Search tips
Search criteria 


Logo of jbacterPermissionsJournals.ASM.orgJournalJB ArticleJournal InfoAuthorsReviewers
J Bacteriol. 1989 November; 171(11): 5850–5859.
PMCID: PMC210445

Physical and genetic mapping of the Rhodobacter sphaeroides 2.4.1 genome: presence of two unique circular chromosomes.


A macrorestriction map representing the complete physical map of the Rhodobacter sphaeroides 2.4.1 chromosomes has been constructed by ordering the chromosomal DNA fragments from total genomic DNA digested with the restriction endonucleases AseI, SpeI, DraI, and SnaBI. Junction fragments and multiple restriction endonuclease digestions of the chromosomal DNAs derived from wild-type and various mutant strains, in conjunction with Southern hybridization analysis, have been used to order all of the chromosomal DNA fragments. Our results indicate that R. sphaeroides 2.4.1 carries two different circular chromosomes of 3,046 +/- 95 and 914 +/- 17 kilobases (kb). Both chromosome I (3,046 kb) and chromosome II (914 kb) contain rRNA cistrons. It appears that only a single copy of the rRNA genes is contained on chromosome I (rrnA) and that two copies are present on chromosome II (rrnB, rrnC). Additionally, genes for glyceraldehyde 3-phosphate dehydrogenase (gapB) and delta-aminolevulinic acid synthase (hemT) are found on chromosome II. In each instance, there appears to be a second copy of each of these genes on chromosome I, but the extent of the DNA homology is very low. Genes giving rise to enzymes involved in CO2 fixation and linked to the gene encoding the form I enzyme (i.e., the form I region) are on chromosome I, whereas those genes representing the form II region are on chromosome II. The complete physical and partial genetic maps for each chromosome are presented.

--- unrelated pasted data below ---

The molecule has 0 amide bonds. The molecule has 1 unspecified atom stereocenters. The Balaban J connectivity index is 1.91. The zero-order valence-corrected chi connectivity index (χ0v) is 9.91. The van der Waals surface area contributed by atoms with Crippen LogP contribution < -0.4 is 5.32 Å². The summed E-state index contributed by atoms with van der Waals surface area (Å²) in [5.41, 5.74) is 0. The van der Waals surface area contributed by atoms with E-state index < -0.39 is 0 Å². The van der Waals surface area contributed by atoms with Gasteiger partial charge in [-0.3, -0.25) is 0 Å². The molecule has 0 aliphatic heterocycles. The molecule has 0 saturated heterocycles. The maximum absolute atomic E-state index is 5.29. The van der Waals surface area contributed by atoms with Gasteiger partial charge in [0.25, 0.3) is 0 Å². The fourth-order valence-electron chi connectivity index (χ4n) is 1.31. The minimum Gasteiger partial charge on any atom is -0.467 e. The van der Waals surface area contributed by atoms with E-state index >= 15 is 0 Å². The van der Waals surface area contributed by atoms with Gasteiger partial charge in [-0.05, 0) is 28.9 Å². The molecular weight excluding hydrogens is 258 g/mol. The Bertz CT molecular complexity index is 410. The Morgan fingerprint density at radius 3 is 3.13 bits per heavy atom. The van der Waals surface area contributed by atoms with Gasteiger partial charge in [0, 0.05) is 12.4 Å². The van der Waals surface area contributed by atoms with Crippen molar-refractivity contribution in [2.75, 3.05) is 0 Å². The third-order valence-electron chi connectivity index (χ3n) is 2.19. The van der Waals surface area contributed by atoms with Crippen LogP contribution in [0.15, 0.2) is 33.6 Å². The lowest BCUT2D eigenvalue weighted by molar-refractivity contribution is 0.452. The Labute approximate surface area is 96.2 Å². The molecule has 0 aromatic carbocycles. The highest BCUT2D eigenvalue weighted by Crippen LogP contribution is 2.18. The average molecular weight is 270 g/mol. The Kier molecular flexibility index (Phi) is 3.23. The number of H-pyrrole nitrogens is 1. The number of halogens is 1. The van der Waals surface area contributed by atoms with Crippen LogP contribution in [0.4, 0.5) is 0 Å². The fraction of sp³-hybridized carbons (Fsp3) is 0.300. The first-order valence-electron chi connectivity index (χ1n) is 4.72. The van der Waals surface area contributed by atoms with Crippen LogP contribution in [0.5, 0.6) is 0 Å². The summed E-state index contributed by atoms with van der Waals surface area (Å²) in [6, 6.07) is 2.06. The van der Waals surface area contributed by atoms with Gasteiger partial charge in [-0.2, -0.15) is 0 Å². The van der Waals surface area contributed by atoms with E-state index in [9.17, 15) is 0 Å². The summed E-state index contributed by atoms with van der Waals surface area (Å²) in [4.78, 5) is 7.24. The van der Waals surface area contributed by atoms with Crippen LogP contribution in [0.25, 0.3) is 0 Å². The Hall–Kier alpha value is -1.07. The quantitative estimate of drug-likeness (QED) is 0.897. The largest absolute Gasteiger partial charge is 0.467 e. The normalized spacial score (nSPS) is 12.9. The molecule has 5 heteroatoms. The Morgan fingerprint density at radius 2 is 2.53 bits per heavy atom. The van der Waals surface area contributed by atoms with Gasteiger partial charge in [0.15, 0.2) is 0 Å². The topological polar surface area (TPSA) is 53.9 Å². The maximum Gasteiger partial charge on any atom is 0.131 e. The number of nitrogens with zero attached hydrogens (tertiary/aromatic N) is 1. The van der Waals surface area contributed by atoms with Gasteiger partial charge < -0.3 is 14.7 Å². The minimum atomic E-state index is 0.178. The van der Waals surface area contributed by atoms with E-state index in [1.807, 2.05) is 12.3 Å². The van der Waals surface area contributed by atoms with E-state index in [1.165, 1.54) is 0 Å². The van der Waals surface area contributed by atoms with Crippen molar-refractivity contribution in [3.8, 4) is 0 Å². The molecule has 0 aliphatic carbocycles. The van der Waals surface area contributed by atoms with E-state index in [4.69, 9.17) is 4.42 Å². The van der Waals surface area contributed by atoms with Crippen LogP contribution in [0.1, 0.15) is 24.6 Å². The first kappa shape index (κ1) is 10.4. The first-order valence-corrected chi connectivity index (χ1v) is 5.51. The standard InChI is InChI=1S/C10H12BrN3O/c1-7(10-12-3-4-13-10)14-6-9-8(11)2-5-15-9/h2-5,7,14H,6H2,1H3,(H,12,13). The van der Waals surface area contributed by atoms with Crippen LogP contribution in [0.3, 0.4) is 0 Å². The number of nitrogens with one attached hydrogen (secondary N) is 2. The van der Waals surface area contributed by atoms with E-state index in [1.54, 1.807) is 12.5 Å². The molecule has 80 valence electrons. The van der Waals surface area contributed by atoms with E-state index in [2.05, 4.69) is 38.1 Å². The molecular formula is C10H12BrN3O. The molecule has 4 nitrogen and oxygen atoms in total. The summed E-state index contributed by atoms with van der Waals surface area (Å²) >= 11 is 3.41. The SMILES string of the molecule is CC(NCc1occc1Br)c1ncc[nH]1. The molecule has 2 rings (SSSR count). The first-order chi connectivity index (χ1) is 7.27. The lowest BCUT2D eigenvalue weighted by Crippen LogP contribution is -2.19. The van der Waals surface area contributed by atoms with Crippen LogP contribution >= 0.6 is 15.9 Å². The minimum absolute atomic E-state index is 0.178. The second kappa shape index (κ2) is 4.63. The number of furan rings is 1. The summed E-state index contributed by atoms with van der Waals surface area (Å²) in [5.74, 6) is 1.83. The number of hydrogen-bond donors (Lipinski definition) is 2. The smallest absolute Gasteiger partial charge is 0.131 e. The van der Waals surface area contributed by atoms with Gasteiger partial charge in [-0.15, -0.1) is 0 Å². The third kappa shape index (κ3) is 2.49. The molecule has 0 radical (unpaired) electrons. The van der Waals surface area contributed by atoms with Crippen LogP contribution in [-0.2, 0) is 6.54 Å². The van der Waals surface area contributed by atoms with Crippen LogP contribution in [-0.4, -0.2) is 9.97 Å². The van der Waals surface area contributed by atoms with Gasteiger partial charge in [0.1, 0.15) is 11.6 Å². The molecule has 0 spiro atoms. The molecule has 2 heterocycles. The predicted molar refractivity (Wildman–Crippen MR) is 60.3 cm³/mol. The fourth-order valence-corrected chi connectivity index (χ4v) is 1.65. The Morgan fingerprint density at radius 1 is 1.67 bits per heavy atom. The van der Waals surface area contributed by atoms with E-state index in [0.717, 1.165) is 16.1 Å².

Full text

Full text is available as a scanned copy of the original print version. Get a printable copy (PDF file) of the complete article (2.9M), or click on a page image below to browse page by page.

Images in this article

Articles from Journal of Bacteriology are provided here courtesy of American Society for Microbiology (ASM)